Showing posts from August, 2019

Sleeping in a Cardboard Box in Tokyo

Not getting tickets for an Olympic event is one thing. But not having a place to sleep  is entirely another. Sometimes we take for granted the lodging choices that we have wherever we go. Then, suddenly, we are faced with a major event in town, and prices for these places of lodging skyrocket. Such is the issue that people are dealing with for next year's Olympics. Not only are the Olympics in a popular city, it's in a city that almost everyone already  wanted to visit sometime in their life! Put the two bucket list items (Olympics, Tokyo) together, and it's a win-win! But even a large city like Tokyo is dealing with exactly how to find all these people a place to sleep. Places that can be reasonably priced suddenly become impossible to afford , and some hotels are bought out by the IOC and don't have beds available at all! I saw this when I was looking for my own lodging. My goal was to be near the Olympic National Stadium, but eventually it just turne

Tokyo and its Heat Problem

Let's be hypothetical here. You have your flights booked to Tokyo. You managed to find an AirBNB. You've even managed to get tickets for several Olympic events - some of which are high-profile events! What is the next obstacle? Food? Not really. Transportation in the world? It has one of the most reliable mass transit systems in the world. Security? Remember: if someone says they have a high level of security, they usually compare it to the Olympics. The biggest obstacle is the heat. The average high temperature in August in Tokyo is 88 degrees Fahrenheit. And it is accompanied by an average of 80% humidity. Do you see what I'm getting at? During the first week of August this year, 57 Japanese people died from the heat and over 18,000  were hospitalized from it. When the Olympics were last held in Tokyo, they were actually in October - technically, that doesn't count as summer for any  part of the world! But it meant better temperatures for everyone. This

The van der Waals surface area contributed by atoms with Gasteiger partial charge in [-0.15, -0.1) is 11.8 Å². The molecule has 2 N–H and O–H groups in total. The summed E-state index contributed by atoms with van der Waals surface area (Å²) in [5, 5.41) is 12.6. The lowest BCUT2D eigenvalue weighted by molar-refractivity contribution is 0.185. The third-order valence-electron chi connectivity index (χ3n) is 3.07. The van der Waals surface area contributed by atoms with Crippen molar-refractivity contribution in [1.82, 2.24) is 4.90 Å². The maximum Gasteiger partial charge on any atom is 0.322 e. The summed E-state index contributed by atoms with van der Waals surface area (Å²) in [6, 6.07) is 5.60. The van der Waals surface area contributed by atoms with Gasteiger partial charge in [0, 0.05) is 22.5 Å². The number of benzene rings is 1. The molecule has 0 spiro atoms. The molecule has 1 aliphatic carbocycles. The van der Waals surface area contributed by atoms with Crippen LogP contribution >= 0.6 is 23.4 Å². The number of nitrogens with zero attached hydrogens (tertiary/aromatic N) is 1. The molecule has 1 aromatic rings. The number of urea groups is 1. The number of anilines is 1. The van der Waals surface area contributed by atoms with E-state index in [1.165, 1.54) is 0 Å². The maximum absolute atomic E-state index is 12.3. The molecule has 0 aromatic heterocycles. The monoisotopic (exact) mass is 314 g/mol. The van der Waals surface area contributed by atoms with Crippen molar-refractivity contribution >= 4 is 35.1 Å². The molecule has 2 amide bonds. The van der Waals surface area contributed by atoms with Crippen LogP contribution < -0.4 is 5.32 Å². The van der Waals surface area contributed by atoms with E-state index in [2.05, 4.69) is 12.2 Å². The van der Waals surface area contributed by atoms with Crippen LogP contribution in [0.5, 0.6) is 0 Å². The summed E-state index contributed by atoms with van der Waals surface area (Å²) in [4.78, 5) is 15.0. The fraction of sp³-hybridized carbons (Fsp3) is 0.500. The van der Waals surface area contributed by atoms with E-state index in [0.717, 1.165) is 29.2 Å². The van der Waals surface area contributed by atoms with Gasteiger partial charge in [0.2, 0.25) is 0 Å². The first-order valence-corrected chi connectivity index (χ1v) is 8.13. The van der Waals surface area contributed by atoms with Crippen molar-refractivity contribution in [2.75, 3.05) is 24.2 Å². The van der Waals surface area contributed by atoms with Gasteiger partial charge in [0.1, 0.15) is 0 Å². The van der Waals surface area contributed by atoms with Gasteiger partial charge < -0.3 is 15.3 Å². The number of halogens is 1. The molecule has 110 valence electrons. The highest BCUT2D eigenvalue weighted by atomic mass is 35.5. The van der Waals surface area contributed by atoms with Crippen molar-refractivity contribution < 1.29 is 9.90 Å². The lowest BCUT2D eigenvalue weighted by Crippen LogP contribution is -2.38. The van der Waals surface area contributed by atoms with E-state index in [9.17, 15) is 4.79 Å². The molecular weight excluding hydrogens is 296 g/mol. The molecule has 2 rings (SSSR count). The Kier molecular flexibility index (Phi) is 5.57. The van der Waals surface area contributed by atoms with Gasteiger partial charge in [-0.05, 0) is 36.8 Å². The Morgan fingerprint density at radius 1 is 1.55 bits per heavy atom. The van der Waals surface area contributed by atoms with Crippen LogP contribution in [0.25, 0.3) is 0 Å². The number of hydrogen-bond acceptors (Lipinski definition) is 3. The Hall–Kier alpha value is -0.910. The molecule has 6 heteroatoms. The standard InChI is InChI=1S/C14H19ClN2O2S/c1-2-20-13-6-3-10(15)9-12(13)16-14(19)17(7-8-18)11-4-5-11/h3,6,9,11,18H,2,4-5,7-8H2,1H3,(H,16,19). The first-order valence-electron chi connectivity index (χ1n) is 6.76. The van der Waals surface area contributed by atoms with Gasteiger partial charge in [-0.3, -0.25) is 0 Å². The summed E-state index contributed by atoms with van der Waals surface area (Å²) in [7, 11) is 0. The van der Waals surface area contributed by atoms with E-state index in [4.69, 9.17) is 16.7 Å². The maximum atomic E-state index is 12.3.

Opening Ceremonies: How To Improve the Broadcast

Today I'm going to start with the Olympic Channel Video of the Week , and it's for a good reason. Last Thursday marked the 11th anniversary of the Beijing 2008 Olympic Opening Ceremony - a ceremony named by many professionals and fans as the greatest opening ceremony of all time. To celebrate, the Olympic Channel YouTube page finally  put the entire ceremony up. Watch it - all four hours! - below: I took several sessions to watch the whole thing, and it was worth every minute. I didn't even fast-forward through the 204 countries and got to see government representatives stand and wave their flag in glee as their country marched into the stadium. I watched the energy level of most of the Chinese volunteers remain high through all two hours of athletes. And I got to hear how many times the Scottish bagpipes and Mexican mariachi music were played! (I will admit: London 2012 had the best Opening Ceremony  soundtrack  of all time. I bought it on iTunes and still lis

World Records

Just the phrase, "World Record" sounds so epic and amazing. If anything or anyone can add the tag "World Record Holder" to their resume, it automatically boosts that resume. In the past few weeks, several world records have fallen in Olympic sports. The World Championships of Swimming were held last week, and eleven  world records were broken. Actually, two of the world records were for the same event; in the men's 200m breaststroke, Australia's Matthew Wilson broke the record, but in the final it was broken again by Russia's Anton Chupkov! On the track, Dalilah Muhammad broke the 400m hurdles world record during the US National Championships. I got to watch it, and she was basically the only one in the viewing audience that knew she was going to give it a shot! (And looking at Ashley Spencer's reaction behind her makes it even better.) But it wasn't even the first track world record to be broken this month . The Netherlands' Sifan Has